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Metabolic Surgery for Obesity Is No Quick Fix — It’s a Tool

By Kent Sasse July 09, 2022 Health and Fitness

Metabolic surgery is both the same and different in many ways from other medical treatments or surgical interventions. While it is true that as a surgical intervention it cures disease and prolongs life, it is also quite true that the outcomes depend significantly on the person receiving the treatment.

If you think about it for a minute, you realize this is true for most of other medical treatments or surgical interventions. Imagine the person taking a blood pressure medicine or a diabetes medicine who makes no effort to control their calorie and carbohydrate intake or who refuses to quit smoking.

Likewise, think of a patient undergoing hip reconstruction surgery who refuses to follow doctor’s orders or do their physical therapy. The outcomes, the benefit of the treatment, won’t be as favorable.

The Benefits Are Too Many to Ignore

The same thing is true with metabolic surgery. Nowadays, we have enormous databases from large health systems and even entire countries that show unmistakably the powerful, beneficial effects of metabolic surgery.

People who undergo a bariatric surgical procedure (a.k.a., sleeve gastrectomy, gastric bypass) live longer – and significantly so – than their counterparts who did not have the surgery. That survival advantage, in and of itself, is a profound finding not realized by many medical therapies.

People also have lower risk of strokes, heart attacks, kidney failure, and even cancer. So, there’s no denying the tremendous benefit for people with obesity or type two diabetes receiving the treatment of metabolic surgery. But why doesn’t it work to the same degree for every single person?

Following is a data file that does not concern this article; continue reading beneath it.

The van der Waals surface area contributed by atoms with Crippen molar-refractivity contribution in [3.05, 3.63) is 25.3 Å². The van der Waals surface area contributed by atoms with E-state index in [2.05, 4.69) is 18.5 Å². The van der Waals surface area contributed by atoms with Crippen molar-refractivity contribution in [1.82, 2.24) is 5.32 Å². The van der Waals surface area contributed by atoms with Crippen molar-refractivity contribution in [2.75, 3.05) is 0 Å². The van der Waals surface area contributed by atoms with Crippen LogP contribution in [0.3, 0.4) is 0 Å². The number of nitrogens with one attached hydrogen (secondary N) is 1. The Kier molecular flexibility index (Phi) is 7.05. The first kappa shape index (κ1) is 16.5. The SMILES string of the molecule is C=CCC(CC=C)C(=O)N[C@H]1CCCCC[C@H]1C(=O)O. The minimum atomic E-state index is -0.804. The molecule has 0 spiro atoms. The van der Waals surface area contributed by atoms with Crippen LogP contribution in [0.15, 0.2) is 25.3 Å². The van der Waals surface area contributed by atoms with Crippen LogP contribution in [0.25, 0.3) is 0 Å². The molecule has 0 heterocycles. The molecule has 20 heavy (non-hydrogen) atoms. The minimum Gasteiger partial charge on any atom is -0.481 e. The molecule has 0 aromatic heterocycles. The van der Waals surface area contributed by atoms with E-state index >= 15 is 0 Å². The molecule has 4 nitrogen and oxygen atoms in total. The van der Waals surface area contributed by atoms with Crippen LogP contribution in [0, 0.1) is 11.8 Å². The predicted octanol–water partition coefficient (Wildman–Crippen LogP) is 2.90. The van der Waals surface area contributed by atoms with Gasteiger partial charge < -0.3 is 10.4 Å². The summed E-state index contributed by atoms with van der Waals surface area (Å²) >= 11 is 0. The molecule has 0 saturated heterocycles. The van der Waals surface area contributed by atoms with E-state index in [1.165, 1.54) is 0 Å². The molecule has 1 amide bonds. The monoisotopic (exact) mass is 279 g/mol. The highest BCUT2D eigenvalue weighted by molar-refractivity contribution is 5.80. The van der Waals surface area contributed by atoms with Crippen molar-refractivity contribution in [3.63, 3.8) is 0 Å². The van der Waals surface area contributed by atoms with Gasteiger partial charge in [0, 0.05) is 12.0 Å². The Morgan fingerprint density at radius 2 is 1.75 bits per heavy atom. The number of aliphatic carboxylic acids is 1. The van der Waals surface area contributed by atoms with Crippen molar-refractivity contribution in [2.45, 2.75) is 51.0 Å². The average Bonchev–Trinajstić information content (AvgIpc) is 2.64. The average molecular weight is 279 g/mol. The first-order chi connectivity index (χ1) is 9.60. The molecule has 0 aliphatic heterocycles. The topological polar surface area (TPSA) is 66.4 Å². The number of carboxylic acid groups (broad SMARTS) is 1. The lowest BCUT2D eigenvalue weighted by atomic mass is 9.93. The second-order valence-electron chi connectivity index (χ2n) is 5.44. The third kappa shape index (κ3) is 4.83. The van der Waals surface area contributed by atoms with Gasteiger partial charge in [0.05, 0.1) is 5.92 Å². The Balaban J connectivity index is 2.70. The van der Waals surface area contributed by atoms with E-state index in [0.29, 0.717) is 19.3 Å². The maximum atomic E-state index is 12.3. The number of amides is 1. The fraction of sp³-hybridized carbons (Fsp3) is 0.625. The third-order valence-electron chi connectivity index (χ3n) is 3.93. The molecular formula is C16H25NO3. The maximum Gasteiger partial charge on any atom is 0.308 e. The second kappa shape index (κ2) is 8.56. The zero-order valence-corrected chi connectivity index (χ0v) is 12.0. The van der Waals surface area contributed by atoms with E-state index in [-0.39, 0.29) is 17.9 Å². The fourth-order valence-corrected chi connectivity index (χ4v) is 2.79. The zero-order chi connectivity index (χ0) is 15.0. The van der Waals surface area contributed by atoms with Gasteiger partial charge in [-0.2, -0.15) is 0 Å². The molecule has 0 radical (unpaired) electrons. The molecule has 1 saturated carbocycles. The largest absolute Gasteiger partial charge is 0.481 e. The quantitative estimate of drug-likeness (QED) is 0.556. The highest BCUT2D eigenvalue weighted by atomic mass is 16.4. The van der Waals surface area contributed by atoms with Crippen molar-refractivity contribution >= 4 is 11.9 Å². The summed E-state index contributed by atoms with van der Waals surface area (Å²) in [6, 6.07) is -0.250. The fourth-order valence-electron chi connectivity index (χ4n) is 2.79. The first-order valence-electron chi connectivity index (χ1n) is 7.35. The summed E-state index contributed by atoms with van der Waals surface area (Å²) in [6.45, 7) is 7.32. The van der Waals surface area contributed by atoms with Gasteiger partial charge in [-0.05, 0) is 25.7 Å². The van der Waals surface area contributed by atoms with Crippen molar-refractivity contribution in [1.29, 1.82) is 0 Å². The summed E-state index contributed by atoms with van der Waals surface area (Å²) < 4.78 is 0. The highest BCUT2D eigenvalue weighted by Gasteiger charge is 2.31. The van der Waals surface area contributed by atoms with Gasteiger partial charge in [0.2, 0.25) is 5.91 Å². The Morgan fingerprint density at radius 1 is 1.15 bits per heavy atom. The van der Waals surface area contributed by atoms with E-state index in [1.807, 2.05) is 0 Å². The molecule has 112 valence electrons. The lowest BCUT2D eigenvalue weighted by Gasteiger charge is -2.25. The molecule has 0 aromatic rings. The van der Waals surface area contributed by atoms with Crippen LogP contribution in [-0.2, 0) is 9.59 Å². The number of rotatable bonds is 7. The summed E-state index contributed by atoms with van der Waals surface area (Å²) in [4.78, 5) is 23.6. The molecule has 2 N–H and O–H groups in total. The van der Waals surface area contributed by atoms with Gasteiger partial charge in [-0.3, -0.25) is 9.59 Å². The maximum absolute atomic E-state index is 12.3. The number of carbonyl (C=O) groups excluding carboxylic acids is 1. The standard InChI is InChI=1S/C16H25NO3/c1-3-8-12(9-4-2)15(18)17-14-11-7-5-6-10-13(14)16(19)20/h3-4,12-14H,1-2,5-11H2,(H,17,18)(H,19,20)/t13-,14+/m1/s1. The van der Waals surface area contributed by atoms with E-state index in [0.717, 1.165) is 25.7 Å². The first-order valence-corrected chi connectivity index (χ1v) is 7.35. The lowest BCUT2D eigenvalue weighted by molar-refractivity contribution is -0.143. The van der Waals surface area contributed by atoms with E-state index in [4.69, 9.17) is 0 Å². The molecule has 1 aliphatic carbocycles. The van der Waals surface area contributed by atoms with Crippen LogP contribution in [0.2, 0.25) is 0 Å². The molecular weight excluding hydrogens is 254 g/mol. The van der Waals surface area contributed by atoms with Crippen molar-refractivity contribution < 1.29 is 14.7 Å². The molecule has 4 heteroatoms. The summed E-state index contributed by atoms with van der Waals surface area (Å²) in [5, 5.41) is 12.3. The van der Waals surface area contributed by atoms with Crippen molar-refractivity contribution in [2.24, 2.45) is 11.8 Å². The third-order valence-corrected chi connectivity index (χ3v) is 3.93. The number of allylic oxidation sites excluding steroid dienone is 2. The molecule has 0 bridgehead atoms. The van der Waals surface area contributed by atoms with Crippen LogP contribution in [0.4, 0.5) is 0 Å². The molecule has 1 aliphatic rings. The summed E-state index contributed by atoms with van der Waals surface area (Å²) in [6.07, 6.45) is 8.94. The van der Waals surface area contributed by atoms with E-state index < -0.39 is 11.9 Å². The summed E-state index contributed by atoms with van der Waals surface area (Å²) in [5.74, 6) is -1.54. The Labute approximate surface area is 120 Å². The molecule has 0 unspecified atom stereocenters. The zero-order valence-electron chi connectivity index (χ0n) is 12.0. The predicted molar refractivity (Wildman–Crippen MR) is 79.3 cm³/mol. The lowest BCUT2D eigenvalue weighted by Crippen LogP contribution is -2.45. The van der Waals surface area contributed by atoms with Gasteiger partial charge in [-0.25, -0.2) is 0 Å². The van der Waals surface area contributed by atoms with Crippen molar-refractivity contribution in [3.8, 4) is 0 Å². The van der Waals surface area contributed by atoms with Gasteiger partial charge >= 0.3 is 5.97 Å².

Results Are Individual

Some of the variation has to do with our individual genetics and biology. Metabolic surgery acts by changing the hormonal levels of key hormones that emanate from the gastrointestinal tissues. By altering those tissues, the hormone levels change to more favorable levels substantially and for the long term.

Those hormone changes reset the metabolic rate, the levels of fat storage, long-term blood sugar levels, and the body weight setpoint, all for the better. But the individual plays a role also.

Positioning Metabolic Surgery as a Tool

In this way, metabolic surgery is a tool and not a quick fix. Body weight and blood sugar regulation are some of the body parameters that are most influenced by the choices we make, what we do, and what we eat.

So, it makes sense that a person who shifts their dietary choices away from high calorie, high carbohydrate foods to things like healthy vegetables and lower carbohydrate items will indeed have lower blood sugar and somewhat lower body weight.

Likewise, a person who starts walking their dog 30 minutes a day and gradually builds up to a 90-minute walk seven days a week will maintain a healthier long-term body weight than the person who stays on the couch. 

The take-home lesson is that if you or a loved one is struggling with obesity or type two diabetes, you will be well-served to take an objective look at the safest and best treatment for the conditions. But you would also be well-served to utilize that treatment – metabolic surgery – as a tool, and not simply as a quick fix.